America’s financial markets are remarkably successful. The US has less than 5% of the world’s population, yet over half of global investment capital is generated in American markets. The US dollar has long been the reserve currency. With all this, one would think that regulating crypto wouldn’t be difficult.
Yet almost no one is satisfied with the current state of regulation. Efforts by regulators, legislators and market participants have met resistance from one another. Consensus remains elusive—and will remain so until the reasons for the regulatory challenge are understood.
Regulators, entrepreneurs and investors alike need to consider five points:
• Regulation of America’s public markets is broad and rigorous, while private-market access is highly restricted. The public capital markets are so extensively regulated that companies with less than $1bn in value find the costs of being publicly traded prohibitive. Deep pools of private capital have emerged to fund innovation and growth in small and medium-size companies, though regulations mostly limit these pools to institutional and high-net-worth investors.
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Crypto ventures, with their global, retail funding models, have exposed the burden the US places on retail investing. Regulators have made the policy choice that growth companies will have to look to private markets, and small investors will have limited means to invest in growth companies. Many of the calls for clarity in the regulation of crypto are actually complaints about this longstanding policy. The law is clear. The question is whether the policy should change.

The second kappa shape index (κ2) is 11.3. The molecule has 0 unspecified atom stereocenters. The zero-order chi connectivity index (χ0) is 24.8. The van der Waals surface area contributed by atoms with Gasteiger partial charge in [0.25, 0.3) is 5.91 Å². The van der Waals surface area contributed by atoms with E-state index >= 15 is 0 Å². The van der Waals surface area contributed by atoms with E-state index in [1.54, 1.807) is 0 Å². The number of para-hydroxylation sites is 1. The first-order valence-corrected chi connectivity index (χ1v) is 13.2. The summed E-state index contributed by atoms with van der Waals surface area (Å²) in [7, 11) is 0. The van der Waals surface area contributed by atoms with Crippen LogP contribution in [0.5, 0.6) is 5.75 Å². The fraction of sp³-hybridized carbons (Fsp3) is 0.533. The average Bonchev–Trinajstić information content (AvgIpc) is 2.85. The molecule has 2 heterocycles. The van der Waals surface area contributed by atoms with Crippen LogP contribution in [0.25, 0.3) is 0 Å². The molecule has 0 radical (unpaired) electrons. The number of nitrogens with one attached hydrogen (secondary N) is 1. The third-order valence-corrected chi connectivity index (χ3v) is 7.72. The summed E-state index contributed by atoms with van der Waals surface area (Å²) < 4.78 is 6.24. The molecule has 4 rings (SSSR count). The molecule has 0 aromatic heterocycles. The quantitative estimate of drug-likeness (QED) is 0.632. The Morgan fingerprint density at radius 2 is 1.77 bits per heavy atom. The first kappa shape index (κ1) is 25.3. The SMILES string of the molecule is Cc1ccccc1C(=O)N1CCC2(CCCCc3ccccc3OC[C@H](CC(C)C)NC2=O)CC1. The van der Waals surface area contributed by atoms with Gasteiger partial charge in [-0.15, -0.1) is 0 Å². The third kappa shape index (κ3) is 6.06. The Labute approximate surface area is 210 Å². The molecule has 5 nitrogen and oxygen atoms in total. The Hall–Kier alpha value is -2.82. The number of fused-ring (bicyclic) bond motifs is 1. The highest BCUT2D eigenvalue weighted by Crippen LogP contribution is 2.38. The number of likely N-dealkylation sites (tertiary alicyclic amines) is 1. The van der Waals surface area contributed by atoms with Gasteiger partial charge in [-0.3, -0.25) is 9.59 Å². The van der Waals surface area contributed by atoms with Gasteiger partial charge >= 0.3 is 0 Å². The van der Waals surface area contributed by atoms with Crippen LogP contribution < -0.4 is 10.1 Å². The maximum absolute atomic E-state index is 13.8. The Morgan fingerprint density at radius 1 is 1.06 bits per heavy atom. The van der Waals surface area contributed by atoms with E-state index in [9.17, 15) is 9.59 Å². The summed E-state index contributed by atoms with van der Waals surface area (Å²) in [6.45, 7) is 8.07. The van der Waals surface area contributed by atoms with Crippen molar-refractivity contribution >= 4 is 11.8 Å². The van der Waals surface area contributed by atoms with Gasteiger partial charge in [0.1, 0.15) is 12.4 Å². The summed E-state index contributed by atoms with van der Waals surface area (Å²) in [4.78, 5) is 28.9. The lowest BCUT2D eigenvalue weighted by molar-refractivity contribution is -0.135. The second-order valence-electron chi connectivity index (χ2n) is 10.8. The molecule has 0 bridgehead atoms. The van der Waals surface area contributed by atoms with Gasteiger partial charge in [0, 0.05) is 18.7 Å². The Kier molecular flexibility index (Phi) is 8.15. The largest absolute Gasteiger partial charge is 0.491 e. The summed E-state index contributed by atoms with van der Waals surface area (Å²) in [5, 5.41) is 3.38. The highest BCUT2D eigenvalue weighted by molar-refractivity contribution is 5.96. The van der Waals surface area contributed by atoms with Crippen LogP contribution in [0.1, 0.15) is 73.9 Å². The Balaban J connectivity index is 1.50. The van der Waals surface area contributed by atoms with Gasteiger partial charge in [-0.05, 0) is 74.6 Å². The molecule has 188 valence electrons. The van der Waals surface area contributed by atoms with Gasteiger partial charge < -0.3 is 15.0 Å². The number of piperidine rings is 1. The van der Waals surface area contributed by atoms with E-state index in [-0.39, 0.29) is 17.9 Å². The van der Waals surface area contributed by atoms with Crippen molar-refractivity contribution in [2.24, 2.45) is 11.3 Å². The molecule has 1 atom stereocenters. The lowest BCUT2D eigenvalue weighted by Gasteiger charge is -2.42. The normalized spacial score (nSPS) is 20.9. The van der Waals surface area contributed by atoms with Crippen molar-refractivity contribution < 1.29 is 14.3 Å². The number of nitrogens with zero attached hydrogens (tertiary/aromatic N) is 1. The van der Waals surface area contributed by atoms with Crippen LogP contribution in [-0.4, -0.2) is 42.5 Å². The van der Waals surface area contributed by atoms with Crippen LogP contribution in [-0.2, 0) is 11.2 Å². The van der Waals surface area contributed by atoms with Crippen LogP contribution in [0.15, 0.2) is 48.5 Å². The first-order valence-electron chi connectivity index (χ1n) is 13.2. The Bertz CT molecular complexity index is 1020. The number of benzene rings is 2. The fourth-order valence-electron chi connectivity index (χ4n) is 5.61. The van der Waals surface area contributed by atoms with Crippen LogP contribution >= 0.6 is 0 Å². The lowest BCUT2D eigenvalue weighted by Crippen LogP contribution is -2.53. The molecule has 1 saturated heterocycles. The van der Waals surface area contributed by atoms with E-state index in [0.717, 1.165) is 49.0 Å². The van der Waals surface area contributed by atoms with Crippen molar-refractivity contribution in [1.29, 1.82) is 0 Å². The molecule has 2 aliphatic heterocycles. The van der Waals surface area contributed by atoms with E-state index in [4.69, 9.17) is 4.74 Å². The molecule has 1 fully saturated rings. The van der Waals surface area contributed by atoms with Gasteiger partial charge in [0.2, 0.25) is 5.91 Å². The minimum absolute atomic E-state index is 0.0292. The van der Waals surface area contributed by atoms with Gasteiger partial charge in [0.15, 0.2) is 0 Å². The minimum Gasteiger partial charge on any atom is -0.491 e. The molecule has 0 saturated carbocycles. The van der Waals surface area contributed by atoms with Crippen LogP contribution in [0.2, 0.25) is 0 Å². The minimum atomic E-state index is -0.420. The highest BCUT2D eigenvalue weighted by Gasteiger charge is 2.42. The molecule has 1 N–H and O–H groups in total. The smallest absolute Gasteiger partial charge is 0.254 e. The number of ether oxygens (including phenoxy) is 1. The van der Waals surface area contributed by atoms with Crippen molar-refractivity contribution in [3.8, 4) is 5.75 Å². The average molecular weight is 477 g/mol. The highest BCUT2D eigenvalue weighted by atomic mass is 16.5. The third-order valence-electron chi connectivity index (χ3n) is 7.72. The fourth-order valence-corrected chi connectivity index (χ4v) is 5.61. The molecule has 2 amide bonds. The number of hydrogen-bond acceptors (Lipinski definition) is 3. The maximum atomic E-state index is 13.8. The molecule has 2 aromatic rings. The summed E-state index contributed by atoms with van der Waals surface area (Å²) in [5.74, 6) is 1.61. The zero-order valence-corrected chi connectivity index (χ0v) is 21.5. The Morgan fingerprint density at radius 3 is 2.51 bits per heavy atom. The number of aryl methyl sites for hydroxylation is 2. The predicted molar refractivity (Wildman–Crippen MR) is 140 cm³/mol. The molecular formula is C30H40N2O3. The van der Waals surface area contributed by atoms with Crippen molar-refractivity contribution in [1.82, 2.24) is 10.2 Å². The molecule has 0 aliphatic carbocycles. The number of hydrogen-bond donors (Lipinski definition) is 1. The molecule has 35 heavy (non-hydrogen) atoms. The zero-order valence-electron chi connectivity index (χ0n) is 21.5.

• The Uber strategy worked for taxis, but it won’t work for crypto. Many in the entrepreneurial community view regulation not as an obligation but as a burden to be overcome with innovation. They have been emboldened by the success of Uber and similar companies whose early products skirted regulation. The savings and enhancements offered to consumers were so compelling, and the existing rules so arcane, that enforcement was limited, and regulations eventually bent to innovation and consumer choice.
But as recent market events have shown, the fundamentals of regulation — transparency, limited leverage, liquidity and accountability — remain necessary. This is where the Uber analogy fails. Automobile safety and driver accountability, the core of taxi regulation, weren’t compromised. Where crypto can achieve regulatory objectives with greater operational efficiency, it should be embraced.
• The word “crypto” refers to a spectrum of products under multiple regulatory bodies. Crypto financial products range from stocks and mutual funds to margin loans and bank deposits. Other crypto products, including NFTs (non-fungible tokens), are akin to art and other collectibles. Some crypto combines characteristics of securities and banking products. That leaves crypto regulated by multiple agencies with overlapping authority. A fund that invests in bitcoin is subject to regulation by the Securities and Exchange Commission, the Commodity Futures Trading Commission and state regulators. If the fund is offered by a large bank, the Federal Reserve and the Federal Deposit Insurance Corp. may have a say. Proactive cooperation among regulators, an often cumbersome endeavour, is essential.